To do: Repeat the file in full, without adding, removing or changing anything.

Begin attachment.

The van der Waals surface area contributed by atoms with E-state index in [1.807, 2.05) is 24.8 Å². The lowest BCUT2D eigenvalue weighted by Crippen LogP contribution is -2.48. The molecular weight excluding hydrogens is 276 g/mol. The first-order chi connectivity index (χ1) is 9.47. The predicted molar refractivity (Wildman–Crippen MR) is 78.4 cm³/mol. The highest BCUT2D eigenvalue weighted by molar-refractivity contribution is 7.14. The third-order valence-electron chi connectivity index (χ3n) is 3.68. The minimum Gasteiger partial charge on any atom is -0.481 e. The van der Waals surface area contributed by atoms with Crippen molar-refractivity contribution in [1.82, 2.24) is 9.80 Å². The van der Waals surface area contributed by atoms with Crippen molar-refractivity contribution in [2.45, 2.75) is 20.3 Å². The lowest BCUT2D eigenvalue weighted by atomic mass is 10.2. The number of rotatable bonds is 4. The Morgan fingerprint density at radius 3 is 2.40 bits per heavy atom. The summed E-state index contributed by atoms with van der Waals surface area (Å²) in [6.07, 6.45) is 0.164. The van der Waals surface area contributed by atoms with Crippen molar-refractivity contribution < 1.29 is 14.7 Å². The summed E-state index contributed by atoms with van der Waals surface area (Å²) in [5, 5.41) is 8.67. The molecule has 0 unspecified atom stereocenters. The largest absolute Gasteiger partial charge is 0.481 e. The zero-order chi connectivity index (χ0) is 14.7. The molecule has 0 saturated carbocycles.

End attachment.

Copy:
The van der Waals surface area contributed by atoms with E-state index in [1.807, 2.05) is 24.8 Å². The lowest BCUT2D eigenvalue weighted by Crippen LogP contribution is -2.48. The molecular weight excluding hydrogens is 276 g/mol. The first-order chi connectivity index (χ1) is 9.47. The predicted molar refractivity (Wildman–Crippen MR) is 78.4 cm³/mol. The highest BCUT2D eigenvalue weighted by molar-refractivity contribution is 7.14. The third-order valence-electron chi connectivity index (χ3n) is 3.68. The minimum Gasteiger partial charge on any atom is -0.481 e. The van der Waals surface area contributed by atoms with Crippen molar-refractivity contribution in [1.82, 2.24) is 9.80 Å². The van der Waals surface area contributed by atoms with Crippen molar-refractivity contribution in [2.45, 2.75) is 20.3 Å². The lowest BCUT2D eigenvalue weighted by atomic mass is 10.2. The number of rotatable bonds is 4. The Morgan fingerprint density at radius 3 is 2.40 bits per heavy atom. The summed E-state index contributed by atoms with van der Waals surface area (Å²) in [6.07, 6.45) is 0.164. The van der Waals surface area contributed by atoms with Crippen molar-refractivity contribution < 1.29 is 14.7 Å². The summed E-state index contributed by atoms with van der Waals surface area (Å²) in [5, 5.41) is 8.67. The molecule has 0 unspecified atom stereocenters. The largest absolute Gasteiger partial charge is 0.481 e. The zero-order chi connectivity index (χ0) is 14.7. The molecule has 0 saturated carbocycles.